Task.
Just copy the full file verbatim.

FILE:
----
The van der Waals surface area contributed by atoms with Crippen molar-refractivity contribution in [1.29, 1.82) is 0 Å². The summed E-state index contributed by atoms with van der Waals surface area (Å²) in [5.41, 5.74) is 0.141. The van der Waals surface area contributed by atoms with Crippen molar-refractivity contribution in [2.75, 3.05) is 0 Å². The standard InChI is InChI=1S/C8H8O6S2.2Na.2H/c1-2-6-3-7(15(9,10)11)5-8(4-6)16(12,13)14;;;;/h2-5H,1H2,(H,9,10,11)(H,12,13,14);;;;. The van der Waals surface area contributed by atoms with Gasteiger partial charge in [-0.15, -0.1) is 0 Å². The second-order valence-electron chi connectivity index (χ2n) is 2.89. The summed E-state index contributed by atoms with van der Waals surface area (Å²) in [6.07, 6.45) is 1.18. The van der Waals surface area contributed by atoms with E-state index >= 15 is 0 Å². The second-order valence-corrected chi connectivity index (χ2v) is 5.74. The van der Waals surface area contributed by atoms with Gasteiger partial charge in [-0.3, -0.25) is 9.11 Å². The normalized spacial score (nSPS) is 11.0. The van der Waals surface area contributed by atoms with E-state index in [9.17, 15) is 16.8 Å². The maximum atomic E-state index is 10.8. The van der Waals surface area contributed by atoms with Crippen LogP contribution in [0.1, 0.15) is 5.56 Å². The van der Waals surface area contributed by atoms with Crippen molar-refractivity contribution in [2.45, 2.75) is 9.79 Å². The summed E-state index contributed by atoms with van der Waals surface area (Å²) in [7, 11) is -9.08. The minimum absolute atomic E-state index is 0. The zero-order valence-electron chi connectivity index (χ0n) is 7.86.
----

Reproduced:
The van der Waals surface area contributed by atoms with Crippen molar-refractivity contribution in [1.29, 1.82) is 0 Å². The summed E-state index contributed by atoms with van der Waals surface area (Å²) in [5.41, 5.74) is 0.141. The van der Waals surface area contributed by atoms with Crippen molar-refractivity contribution in [2.75, 3.05) is 0 Å². The standard InChI is InChI=1S/C8H8O6S2.2Na.2H/c1-2-6-3-7(15(9,10)11)5-8(4-6)16(12,13)14;;;;/h2-5H,1H2,(H,9,10,11)(H,12,13,14);;;;. The van der Waals surface area contributed by atoms with Gasteiger partial charge in [-0.15, -0.1) is 0 Å². The second-order valence-electron chi connectivity index (χ2n) is 2.89. The summed E-state index contributed by atoms with van der Waals surface area (Å²) in [6.07, 6.45) is 1.18. The van der Waals surface area contributed by atoms with E-state index >= 15 is 0 Å². The second-order valence-corrected chi connectivity index (χ2v) is 5.74. The van der Waals surface area contributed by atoms with Gasteiger partial charge in [-0.3, -0.25) is 9.11 Å². The normalized spacial score (nSPS) is 11.0. The van der Waals surface area contributed by atoms with E-state index in [9.17, 15) is 16.8 Å². The maximum atomic E-state index is 10.8. The van der Waals surface area contributed by atoms with Crippen LogP contribution in [0.1, 0.15) is 5.56 Å². The van der Waals surface area contributed by atoms with Crippen molar-refractivity contribution in [2.45, 2.75) is 9.79 Å². The summed E-state index contributed by atoms with van der Waals surface area (Å²) in [7, 11) is -9.08. The minimum absolute atomic E-state index is 0. The zero-order valence-electron chi connectivity index (χ0n) is 7.86.